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20 March 2020
The German Constitutional Court today partially upheld the complaint by Ingve Stjerna that the UPC (Unified Patent Court) is unconstitutional in Germany. The Court ruled that the failure of the Bundestag to secure a two-thirds majority of all Members for the UPC legislation, a matter concerning constitutional change, was unlawful. This will undoubtedly further delay the UPC project. The Court did, however, rule that the other matters raised in the complaint were inadmissible. This is a positive indication that the Court is not minded to entertain the notion that UPC is unconstitutional per se.
The Unified Patent Court would allow companies and inventors to protect their inventions in at least 17 European countries in a single court action should the system be implemented. The court coming into operation would complete the so called “Unitary Patent Package” which would also allow for a single Unitary Patent that would simplify the patent granting process in Europe.
For the last two years, the entire UPC project has been the legal equivalent of Schroedinger’s cat. The Stjerna complaint had been filed at the court before the German President was able to sign the German ratification into law, effectively suspending the whole project, as Germany was one of three mandatory countries required to ratify the UPC legislation before the project could proceed. Now the box has been opened to reveal another box inside and the UPC cat, rather than being declared alive or dead, continues with its seemingly unknowable state.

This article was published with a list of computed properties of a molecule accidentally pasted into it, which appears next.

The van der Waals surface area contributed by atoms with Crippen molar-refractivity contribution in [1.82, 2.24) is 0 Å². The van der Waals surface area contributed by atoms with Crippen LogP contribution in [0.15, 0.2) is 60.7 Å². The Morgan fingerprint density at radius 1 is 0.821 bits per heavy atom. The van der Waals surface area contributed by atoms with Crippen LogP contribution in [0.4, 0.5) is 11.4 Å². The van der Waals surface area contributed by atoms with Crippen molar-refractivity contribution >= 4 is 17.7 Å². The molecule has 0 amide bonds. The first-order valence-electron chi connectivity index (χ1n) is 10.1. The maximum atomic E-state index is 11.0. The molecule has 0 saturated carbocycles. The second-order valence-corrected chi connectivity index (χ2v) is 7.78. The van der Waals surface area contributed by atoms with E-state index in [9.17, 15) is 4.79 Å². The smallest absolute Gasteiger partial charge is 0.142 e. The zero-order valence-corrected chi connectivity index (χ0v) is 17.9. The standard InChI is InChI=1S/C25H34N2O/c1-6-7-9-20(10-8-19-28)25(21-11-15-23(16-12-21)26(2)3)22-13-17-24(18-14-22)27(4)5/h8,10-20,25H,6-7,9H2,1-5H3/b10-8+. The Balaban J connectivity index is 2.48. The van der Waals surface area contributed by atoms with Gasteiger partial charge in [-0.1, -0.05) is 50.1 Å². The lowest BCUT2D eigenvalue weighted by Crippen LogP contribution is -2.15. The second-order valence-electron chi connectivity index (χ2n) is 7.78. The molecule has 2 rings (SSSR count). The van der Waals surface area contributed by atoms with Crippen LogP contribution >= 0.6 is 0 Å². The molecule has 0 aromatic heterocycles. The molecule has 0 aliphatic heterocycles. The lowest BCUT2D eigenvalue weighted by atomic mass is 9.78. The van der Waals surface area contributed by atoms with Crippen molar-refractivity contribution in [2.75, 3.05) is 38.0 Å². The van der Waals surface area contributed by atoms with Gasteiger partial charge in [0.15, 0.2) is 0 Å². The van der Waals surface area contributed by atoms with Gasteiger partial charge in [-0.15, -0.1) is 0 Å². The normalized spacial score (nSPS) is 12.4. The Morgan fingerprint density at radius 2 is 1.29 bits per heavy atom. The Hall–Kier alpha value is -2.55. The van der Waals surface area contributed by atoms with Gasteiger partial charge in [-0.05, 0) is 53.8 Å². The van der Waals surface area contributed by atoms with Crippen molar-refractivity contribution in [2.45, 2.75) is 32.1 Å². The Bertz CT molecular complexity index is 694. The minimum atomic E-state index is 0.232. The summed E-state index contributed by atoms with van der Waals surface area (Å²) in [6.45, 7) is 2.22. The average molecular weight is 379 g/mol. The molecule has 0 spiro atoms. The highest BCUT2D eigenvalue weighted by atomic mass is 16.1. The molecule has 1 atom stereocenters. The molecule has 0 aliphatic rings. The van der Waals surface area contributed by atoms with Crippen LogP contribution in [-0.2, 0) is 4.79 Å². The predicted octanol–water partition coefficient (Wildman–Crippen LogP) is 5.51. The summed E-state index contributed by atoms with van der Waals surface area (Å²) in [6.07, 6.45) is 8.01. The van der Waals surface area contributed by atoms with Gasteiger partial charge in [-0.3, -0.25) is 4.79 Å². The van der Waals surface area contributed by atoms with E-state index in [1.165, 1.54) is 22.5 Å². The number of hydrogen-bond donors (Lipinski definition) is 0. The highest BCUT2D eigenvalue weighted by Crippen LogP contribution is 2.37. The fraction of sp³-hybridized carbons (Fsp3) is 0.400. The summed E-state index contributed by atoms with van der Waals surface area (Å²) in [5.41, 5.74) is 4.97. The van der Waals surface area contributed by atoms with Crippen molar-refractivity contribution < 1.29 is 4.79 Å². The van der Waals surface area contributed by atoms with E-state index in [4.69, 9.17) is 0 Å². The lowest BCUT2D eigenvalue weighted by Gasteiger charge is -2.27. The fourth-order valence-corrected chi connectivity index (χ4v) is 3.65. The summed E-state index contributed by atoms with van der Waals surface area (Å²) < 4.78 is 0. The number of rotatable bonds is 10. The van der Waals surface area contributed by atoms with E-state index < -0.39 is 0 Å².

It is too early to make any predictions about what happens from here. Although the upheld complaint is technical rather than fundamental in nature, it may prove difficult for the German government to secure the required two-thirds majority of all members, especially with the Coronavirus pandemic acting as a brake on all legislatures at the moment. Added to that are possible difficulties posed by the UK’s position re. the Court post-Brexit. The current Agreement envisions a significant role for the UK as the location of one of the three central divisions of the Court. However, the Johnson government has adopted a negative stance in its Brexit negotiations in relation to all areas which have even peripheral involvement of the CJEU and UPC is one such area. This is despite the UPC Agreement having been ratified by the previous government under Theresa May.
While the Unitary Patent project enjoys the overwhelming support of industry and the patent legal profession, the project is travelling against strong headwinds at the moment. It remains to be seen whether this latest event is just another bump on the long road to a successful conclusion or one of the last few straws on an overladen camel’s back.
Advanced Engineering group